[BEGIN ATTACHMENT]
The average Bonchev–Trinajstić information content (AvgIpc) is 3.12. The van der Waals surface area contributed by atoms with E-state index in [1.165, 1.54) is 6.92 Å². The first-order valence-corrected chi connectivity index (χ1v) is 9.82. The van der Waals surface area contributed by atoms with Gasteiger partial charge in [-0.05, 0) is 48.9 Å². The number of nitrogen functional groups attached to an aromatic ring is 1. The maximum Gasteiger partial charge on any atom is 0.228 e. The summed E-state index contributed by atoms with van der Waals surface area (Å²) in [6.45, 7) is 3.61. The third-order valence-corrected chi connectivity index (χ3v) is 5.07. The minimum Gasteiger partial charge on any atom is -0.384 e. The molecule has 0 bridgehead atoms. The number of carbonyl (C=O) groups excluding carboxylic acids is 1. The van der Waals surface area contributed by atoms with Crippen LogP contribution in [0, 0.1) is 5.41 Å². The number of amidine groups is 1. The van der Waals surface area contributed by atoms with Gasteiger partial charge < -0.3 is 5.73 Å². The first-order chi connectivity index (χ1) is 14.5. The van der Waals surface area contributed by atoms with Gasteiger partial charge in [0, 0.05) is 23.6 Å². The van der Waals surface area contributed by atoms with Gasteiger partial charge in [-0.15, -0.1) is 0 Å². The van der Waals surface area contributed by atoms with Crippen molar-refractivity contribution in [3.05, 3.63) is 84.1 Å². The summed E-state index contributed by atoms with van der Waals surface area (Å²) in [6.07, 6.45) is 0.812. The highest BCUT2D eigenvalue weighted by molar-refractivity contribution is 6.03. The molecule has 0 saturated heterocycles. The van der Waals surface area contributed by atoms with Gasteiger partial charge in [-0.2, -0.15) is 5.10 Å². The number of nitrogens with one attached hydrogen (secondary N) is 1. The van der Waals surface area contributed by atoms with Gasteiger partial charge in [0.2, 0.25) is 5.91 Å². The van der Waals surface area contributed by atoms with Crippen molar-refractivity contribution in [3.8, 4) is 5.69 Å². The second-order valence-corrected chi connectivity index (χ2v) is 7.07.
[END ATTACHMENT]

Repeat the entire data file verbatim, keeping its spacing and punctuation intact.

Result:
The average Bonchev–Trinajstić information content (AvgIpc) is 3.12. The van der Waals surface area contributed by atoms with E-state index in [1.165, 1.54) is 6.92 Å². The first-order valence-corrected chi connectivity index (χ1v) is 9.82. The van der Waals surface area contributed by atoms with Gasteiger partial charge in [-0.05, 0) is 48.9 Å². The number of nitrogen functional groups attached to an aromatic ring is 1. The maximum Gasteiger partial charge on any atom is 0.228 e. The summed E-state index contributed by atoms with van der Waals surface area (Å²) in [6.45, 7) is 3.61. The third-order valence-corrected chi connectivity index (χ3v) is 5.07. The minimum Gasteiger partial charge on any atom is -0.384 e. The molecule has 0 bridgehead atoms. The number of carbonyl (C=O) groups excluding carboxylic acids is 1. The van der Waals surface area contributed by atoms with Crippen LogP contribution in [0, 0.1) is 5.41 Å². The number of amidine groups is 1. The van der Waals surface area contributed by atoms with Gasteiger partial charge < -0.3 is 5.73 Å². The first-order chi connectivity index (χ1) is 14.5. The van der Waals surface area contributed by atoms with Gasteiger partial charge in [0, 0.05) is 23.6 Å². The van der Waals surface area contributed by atoms with Gasteiger partial charge in [-0.15, -0.1) is 0 Å². The van der Waals surface area contributed by atoms with Crippen molar-refractivity contribution in [3.05, 3.63) is 84.1 Å². The summed E-state index contributed by atoms with van der Waals surface area (Å²) in [6.07, 6.45) is 0.812. The highest BCUT2D eigenvalue weighted by molar-refractivity contribution is 6.03. The molecule has 0 saturated heterocycles. The van der Waals surface area contributed by atoms with Gasteiger partial charge in [-0.2, -0.15) is 5.10 Å². The number of nitrogens with one attached hydrogen (secondary N) is 1. The van der Waals surface area contributed by atoms with Gasteiger partial charge in [0.2, 0.25) is 5.91 Å². The van der Waals surface area contributed by atoms with Crippen molar-refractivity contribution in [3.8, 4) is 5.69 Å². The second-order valence-corrected chi connectivity index (χ2v) is 7.07.